Judo Capital is now Judo Bank, after it was today awarded its full banking licence from APRA.

The banking watchdog said it has granted Judo Bank a licence to operate as an authorised deposit-taking institution (ADI) without restrictions under the Banking Act 1959.

Judo Bank is a specialist lender focused on servicing Australia’s small to medium enterprises that have an annual turnover of up to $20 million.

Launched in March 2018, the fintech is run by former NAB bankers, David Hornery and Joseph Healy. In August 2018 the company raised $140 million and last year secured a US$350 million credit line from Credit Suisse.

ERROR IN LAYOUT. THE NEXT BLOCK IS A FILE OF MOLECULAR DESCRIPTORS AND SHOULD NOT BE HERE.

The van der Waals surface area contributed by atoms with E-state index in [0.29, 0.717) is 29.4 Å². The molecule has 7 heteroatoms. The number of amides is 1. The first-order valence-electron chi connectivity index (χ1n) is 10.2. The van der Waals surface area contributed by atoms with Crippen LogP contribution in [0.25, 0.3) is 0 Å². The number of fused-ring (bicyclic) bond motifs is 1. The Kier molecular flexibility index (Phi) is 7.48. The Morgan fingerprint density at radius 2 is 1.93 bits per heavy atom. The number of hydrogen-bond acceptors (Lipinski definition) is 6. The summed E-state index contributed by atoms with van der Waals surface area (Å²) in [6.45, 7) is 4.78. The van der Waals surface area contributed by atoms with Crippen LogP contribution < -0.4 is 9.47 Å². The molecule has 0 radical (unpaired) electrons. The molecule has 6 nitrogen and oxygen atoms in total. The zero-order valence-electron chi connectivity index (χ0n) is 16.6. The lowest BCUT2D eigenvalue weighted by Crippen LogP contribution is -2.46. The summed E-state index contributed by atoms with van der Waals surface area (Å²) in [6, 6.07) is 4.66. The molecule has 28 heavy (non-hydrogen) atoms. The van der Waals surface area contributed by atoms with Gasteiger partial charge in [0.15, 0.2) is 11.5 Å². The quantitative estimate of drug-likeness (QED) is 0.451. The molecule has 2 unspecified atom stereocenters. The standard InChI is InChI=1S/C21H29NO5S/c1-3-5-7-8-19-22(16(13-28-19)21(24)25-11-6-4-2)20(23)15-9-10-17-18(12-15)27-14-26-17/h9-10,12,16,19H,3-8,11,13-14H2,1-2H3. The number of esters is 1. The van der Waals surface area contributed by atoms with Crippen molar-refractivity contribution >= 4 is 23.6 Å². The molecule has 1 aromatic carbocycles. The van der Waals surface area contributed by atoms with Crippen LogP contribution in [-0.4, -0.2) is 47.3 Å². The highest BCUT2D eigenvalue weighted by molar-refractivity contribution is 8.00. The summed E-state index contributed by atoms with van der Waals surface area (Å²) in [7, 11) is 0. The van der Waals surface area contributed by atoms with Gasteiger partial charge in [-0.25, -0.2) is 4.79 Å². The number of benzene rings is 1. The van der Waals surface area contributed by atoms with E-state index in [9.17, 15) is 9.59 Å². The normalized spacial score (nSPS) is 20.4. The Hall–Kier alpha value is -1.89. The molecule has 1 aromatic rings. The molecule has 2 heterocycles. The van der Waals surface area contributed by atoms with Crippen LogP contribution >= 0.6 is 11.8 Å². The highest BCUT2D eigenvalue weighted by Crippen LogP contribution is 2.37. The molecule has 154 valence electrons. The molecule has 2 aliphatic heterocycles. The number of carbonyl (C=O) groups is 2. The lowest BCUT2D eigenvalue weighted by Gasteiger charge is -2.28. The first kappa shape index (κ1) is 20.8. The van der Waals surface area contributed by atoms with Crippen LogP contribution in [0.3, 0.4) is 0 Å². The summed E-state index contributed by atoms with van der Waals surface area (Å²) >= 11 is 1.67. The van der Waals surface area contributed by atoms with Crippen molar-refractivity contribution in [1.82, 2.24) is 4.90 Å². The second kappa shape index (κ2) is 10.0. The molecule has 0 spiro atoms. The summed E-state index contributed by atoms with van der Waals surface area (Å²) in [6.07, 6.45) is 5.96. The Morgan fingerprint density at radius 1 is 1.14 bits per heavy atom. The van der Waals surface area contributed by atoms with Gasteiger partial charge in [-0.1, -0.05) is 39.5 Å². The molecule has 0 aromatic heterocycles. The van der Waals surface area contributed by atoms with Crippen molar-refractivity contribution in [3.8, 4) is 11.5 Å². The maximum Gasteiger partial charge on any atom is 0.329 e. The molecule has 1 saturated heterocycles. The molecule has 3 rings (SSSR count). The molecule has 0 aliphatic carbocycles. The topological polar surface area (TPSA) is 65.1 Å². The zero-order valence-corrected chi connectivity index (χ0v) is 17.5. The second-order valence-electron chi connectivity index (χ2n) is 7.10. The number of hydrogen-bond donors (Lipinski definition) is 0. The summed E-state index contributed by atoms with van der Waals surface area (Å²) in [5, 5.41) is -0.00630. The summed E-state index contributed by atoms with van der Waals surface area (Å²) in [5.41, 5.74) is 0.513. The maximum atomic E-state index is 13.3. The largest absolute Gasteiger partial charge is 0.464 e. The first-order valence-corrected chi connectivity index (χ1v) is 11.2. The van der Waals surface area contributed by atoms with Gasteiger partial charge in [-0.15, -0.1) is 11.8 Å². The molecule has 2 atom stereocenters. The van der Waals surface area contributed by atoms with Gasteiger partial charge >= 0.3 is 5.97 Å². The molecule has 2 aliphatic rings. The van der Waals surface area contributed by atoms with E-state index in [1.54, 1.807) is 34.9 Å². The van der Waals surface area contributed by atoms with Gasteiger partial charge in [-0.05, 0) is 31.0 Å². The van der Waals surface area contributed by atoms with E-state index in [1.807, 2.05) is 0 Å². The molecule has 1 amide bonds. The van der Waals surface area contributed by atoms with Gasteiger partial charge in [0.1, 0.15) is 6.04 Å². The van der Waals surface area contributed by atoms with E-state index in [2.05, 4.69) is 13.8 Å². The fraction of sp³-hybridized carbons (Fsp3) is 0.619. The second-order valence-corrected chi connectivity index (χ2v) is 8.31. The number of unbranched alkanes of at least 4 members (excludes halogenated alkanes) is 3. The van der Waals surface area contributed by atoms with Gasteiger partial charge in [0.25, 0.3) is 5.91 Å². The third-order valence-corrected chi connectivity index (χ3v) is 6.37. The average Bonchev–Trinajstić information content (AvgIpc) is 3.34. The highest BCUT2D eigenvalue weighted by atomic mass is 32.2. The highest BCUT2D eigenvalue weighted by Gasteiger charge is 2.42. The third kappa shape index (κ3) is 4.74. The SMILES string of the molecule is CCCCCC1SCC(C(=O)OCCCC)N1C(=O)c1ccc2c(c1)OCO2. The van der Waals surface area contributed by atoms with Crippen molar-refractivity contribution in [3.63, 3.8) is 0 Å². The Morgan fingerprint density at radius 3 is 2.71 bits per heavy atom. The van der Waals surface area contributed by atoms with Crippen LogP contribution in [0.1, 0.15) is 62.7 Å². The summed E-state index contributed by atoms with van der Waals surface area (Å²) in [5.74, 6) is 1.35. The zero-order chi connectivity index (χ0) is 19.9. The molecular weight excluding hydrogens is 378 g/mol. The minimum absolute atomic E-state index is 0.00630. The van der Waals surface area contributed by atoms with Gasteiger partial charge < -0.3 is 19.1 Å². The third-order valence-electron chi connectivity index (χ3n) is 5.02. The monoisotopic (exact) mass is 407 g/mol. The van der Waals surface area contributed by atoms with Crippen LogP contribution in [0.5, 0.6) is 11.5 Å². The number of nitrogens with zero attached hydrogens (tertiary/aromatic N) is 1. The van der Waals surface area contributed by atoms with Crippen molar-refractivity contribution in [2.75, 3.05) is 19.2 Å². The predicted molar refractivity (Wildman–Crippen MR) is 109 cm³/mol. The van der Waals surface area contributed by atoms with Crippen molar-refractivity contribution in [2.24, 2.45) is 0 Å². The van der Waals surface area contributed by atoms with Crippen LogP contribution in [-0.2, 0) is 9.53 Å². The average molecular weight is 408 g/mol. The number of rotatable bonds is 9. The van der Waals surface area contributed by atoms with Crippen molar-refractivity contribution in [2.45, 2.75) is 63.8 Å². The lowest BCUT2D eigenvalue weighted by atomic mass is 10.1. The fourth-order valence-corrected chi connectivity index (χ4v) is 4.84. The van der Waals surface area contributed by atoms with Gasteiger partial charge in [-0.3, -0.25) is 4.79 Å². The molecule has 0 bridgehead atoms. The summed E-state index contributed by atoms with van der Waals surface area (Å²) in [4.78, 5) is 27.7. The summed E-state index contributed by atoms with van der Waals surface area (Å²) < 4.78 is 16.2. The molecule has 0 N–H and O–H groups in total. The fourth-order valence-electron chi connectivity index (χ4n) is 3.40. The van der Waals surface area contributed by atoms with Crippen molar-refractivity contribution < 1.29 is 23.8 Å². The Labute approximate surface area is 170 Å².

The bank says its created a modern and highly secure technology platform, leveraging the full capabilities of the cloud, that’s ready for the incoming open banking legislation and the emergence of machine learning.

Judo is the second challenger bank to be awarded a banking licence this year, after Volt Bank collected its banking licence in January. Business bank Tyro was granted its ADI licence in 2015.

Two more  challenger banks, Xinja and 86 400, are in the process of securing their banking licences.

Robert Bell, CEO of 86 400, congratulated Judo on reaching the milestone.

“More banks means better choice and that’s great news for Australians, who have long-deserved better products and services than those offered by the Big Four banks,” Bell said.

“86 400’s full licence application is progressing well and we look forward to making an announcement of our own in the not-too-distant future.”

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